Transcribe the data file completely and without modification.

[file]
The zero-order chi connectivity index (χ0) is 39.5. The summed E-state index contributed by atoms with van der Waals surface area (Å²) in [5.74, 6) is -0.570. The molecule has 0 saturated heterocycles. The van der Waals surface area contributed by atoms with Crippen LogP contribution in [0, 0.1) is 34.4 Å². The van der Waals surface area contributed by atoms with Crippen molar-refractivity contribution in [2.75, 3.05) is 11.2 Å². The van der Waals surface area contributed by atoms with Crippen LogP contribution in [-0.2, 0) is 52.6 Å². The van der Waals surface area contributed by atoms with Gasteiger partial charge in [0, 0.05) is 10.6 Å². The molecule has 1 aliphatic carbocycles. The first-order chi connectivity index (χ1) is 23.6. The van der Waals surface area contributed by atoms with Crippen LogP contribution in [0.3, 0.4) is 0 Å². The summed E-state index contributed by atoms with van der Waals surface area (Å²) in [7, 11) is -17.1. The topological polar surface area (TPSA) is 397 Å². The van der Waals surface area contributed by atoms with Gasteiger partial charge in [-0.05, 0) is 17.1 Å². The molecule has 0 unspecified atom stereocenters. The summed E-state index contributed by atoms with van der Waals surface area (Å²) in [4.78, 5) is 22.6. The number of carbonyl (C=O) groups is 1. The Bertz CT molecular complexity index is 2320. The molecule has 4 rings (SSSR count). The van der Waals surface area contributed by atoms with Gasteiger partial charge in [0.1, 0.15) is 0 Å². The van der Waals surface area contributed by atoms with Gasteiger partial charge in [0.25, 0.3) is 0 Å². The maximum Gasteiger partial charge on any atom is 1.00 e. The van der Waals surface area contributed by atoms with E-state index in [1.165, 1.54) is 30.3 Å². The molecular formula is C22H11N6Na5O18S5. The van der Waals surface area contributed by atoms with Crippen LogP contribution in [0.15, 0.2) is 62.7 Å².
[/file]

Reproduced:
The zero-order chi connectivity index (χ0) is 39.5. The summed E-state index contributed by atoms with van der Waals surface area (Å²) in [5.74, 6) is -0.570. The molecule has 0 saturated heterocycles. The van der Waals surface area contributed by atoms with Crippen LogP contribution in [0, 0.1) is 34.4 Å². The van der Waals surface area contributed by atoms with Crippen molar-refractivity contribution in [2.75, 3.05) is 11.2 Å². The van der Waals surface area contributed by atoms with Crippen LogP contribution in [-0.2, 0) is 52.6 Å². The van der Waals surface area contributed by atoms with Gasteiger partial charge in [0, 0.05) is 10.6 Å². The molecule has 1 aliphatic carbocycles. The first-order chi connectivity index (χ1) is 23.6. The van der Waals surface area contributed by atoms with Crippen LogP contribution in [0.3, 0.4) is 0 Å². The summed E-state index contributed by atoms with van der Waals surface area (Å²) in [7, 11) is -17.1. The topological polar surface area (TPSA) is 397 Å². The van der Waals surface area contributed by atoms with Gasteiger partial charge in [-0.05, 0) is 17.1 Å². The molecule has 0 unspecified atom stereocenters. The summed E-state index contributed by atoms with van der Waals surface area (Å²) in [4.78, 5) is 22.6. The number of carbonyl (C=O) groups is 1. The Bertz CT molecular complexity index is 2320. The molecule has 4 rings (SSSR count). The van der Waals surface area contributed by atoms with Gasteiger partial charge in [0.1, 0.15) is 0 Å². The van der Waals surface area contributed by atoms with Gasteiger partial charge in [0.25, 0.3) is 0 Å². The maximum Gasteiger partial charge on any atom is 1.00 e. The van der Waals surface area contributed by atoms with E-state index in [1.165, 1.54) is 30.3 Å². The molecular formula is C22H11N6Na5O18S5. The van der Waals surface area contributed by atoms with Crippen LogP contribution in [0.15, 0.2) is 62.7 Å².